Introductory remarks by Fabio Panetta, Member of the Executive Board of the ECB, Meeting with Members of the European Parliament
Frankfurt am Main (by video conference), 7 July 2020
The introduction of the euro has undoubtedly been one of the most profound changes in the international monetary system since the collapse of the Bretton Woods system. Right from the start, the ECB has monitored developments in the international role of the euro, not only in order to measure our currency’s global appeal, but also because a stronger global role for the euro may have tangible consequences for the conduct of monetary policy.
Today, I would like to briefly present the main findings of our recent report on the international role of the euro. Next, I will discuss monetary policy considerations associated with a stronger use of the euro internationally, before moving on to the polices that could unleash the euro’s untapped potential at global level. I will stress the alignment between policies that will strengthen the euro’s role internationally and policies that will make the euro area more robust and fit for the future.
The role of the euro in global markets
The euro remains the world’s second most important currency. This is one of the main findings of the 19th annual review of the international role of the euro, which we published on 9 June 2020. At around 19%, the euro’s share in international currency is lower than the approximately 50% share of the US dollar, but well ahead of any other currency.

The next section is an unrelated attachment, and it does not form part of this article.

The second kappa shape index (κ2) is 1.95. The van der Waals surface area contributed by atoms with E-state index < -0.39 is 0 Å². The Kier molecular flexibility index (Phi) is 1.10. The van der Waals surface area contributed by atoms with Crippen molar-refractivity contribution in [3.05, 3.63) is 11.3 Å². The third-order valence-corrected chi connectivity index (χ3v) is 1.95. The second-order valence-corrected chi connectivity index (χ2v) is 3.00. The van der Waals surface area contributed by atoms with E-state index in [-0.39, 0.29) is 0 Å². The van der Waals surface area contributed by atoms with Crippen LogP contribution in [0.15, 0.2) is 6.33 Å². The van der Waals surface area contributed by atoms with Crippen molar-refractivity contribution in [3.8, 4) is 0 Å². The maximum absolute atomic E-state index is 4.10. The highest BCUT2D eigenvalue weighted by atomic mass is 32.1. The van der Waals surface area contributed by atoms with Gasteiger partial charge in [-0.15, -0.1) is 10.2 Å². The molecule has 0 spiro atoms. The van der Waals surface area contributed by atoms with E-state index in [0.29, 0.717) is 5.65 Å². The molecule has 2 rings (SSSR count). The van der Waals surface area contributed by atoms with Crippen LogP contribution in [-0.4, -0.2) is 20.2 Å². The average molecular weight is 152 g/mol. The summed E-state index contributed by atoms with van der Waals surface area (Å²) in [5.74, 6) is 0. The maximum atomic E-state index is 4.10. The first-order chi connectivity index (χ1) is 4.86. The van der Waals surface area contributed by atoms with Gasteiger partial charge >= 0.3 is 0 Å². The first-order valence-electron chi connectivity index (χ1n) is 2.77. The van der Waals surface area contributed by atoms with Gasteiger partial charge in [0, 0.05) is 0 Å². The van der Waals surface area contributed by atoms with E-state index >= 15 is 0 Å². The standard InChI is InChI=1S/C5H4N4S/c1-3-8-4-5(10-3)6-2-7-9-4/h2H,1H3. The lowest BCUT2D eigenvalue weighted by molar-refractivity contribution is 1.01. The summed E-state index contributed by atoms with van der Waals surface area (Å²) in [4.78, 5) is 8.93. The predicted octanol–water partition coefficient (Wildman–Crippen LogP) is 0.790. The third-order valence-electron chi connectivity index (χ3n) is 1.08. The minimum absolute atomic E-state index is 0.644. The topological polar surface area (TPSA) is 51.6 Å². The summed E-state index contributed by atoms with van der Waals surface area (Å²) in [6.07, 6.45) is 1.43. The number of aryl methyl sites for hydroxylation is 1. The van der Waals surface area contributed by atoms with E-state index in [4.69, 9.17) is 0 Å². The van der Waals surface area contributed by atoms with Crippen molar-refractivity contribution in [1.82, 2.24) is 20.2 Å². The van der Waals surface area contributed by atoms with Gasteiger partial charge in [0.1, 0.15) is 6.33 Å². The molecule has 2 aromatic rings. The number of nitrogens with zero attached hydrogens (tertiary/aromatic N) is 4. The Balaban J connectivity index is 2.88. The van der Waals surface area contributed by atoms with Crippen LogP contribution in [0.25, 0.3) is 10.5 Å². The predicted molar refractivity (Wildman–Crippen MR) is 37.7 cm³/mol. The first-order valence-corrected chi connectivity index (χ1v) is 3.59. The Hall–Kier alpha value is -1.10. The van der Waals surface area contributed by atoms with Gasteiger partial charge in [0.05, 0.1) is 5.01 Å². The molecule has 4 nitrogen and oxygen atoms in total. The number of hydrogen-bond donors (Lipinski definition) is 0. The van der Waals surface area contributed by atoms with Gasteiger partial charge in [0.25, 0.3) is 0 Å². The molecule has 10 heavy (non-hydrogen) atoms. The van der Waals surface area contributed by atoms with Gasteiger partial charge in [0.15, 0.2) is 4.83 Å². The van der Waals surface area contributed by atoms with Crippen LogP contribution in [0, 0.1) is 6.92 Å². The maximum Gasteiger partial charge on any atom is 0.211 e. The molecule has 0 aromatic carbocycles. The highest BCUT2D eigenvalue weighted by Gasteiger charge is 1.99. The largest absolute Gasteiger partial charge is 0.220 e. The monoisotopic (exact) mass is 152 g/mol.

Developments since the outbreak of the coronavirus (COVID-19) pandemic have not changed the picture: investors rushed to the safety and liquidity of the US dollar in March 2020, confirming its pre-eminent role in the global monetary and financial system.
In some areas, however, such as the global green bond market, the euro has had a head start relative to the US dollar. In 2019, for instance, almost half of global green bond issuance was denominated in euro. The euro’s leading role not only reflects the prevalence of green bond issuers based in the euro area; issuance of euro-denominated green bonds is also strong among non-euro area residents, which accounted for almost 30% of total euro-denominated green bond issuance in 2019. In the future, the swift implementation of an EU taxonomy of sustainable economic activities would provide a credible and standardised framework, ensure greater investor confidence and also contribute to strengthening the international role of the euro.